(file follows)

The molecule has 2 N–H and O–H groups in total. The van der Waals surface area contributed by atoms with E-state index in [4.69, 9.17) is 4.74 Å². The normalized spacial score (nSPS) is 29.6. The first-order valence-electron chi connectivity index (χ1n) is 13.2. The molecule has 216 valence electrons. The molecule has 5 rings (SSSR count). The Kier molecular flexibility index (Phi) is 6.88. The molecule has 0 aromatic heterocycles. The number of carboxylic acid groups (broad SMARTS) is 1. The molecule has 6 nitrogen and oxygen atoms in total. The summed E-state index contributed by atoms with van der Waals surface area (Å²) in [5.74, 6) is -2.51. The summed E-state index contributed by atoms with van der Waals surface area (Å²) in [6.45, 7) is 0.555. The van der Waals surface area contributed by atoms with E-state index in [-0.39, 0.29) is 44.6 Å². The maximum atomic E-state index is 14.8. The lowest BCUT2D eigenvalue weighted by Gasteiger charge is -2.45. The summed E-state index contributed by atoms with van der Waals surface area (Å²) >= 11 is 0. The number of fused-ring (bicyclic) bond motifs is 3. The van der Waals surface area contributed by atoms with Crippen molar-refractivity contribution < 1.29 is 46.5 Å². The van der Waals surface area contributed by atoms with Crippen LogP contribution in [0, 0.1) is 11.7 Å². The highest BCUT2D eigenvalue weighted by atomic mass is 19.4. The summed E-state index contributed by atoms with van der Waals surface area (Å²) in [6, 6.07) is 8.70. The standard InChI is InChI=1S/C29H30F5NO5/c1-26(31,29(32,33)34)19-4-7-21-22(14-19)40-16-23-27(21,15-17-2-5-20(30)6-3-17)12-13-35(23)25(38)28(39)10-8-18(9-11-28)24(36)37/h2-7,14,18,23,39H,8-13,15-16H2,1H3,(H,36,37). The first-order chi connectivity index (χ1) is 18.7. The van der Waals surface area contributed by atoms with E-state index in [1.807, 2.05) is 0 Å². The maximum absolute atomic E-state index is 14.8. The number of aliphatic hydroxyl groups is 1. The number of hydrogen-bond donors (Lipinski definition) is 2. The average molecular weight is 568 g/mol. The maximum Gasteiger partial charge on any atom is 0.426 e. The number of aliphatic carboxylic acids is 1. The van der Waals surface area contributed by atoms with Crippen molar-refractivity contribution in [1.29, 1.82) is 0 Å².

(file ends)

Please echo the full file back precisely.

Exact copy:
The molecule has 2 N–H and O–H groups in total. The van der Waals surface area contributed by atoms with E-state index in [4.69, 9.17) is 4.74 Å². The normalized spacial score (nSPS) is 29.6. The first-order valence-electron chi connectivity index (χ1n) is 13.2. The molecule has 216 valence electrons. The molecule has 5 rings (SSSR count). The Kier molecular flexibility index (Phi) is 6.88. The molecule has 0 aromatic heterocycles. The number of carboxylic acid groups (broad SMARTS) is 1. The molecule has 6 nitrogen and oxygen atoms in total. The summed E-state index contributed by atoms with van der Waals surface area (Å²) in [5.74, 6) is -2.51. The summed E-state index contributed by atoms with van der Waals surface area (Å²) in [6.45, 7) is 0.555. The van der Waals surface area contributed by atoms with E-state index in [-0.39, 0.29) is 44.6 Å². The maximum atomic E-state index is 14.8. The lowest BCUT2D eigenvalue weighted by Gasteiger charge is -2.45. The summed E-state index contributed by atoms with van der Waals surface area (Å²) >= 11 is 0. The number of fused-ring (bicyclic) bond motifs is 3. The van der Waals surface area contributed by atoms with Crippen molar-refractivity contribution < 1.29 is 46.5 Å². The van der Waals surface area contributed by atoms with Crippen LogP contribution in [0, 0.1) is 11.7 Å². The highest BCUT2D eigenvalue weighted by atomic mass is 19.4. The summed E-state index contributed by atoms with van der Waals surface area (Å²) in [6, 6.07) is 8.70. The standard InChI is InChI=1S/C29H30F5NO5/c1-26(31,29(32,33)34)19-4-7-21-22(14-19)40-16-23-27(21,15-17-2-5-20(30)6-3-17)12-13-35(23)25(38)28(39)10-8-18(9-11-28)24(36)37/h2-7,14,18,23,39H,8-13,15-16H2,1H3,(H,36,37). The first-order chi connectivity index (χ1) is 18.7. The van der Waals surface area contributed by atoms with E-state index in [1.807, 2.05) is 0 Å². The maximum absolute atomic E-state index is 14.8. The number of aliphatic hydroxyl groups is 1. The number of hydrogen-bond donors (Lipinski definition) is 2. The average molecular weight is 568 g/mol. The maximum Gasteiger partial charge on any atom is 0.426 e. The number of aliphatic carboxylic acids is 1. The van der Waals surface area contributed by atoms with Crippen molar-refractivity contribution in [1.29, 1.82) is 0 Å².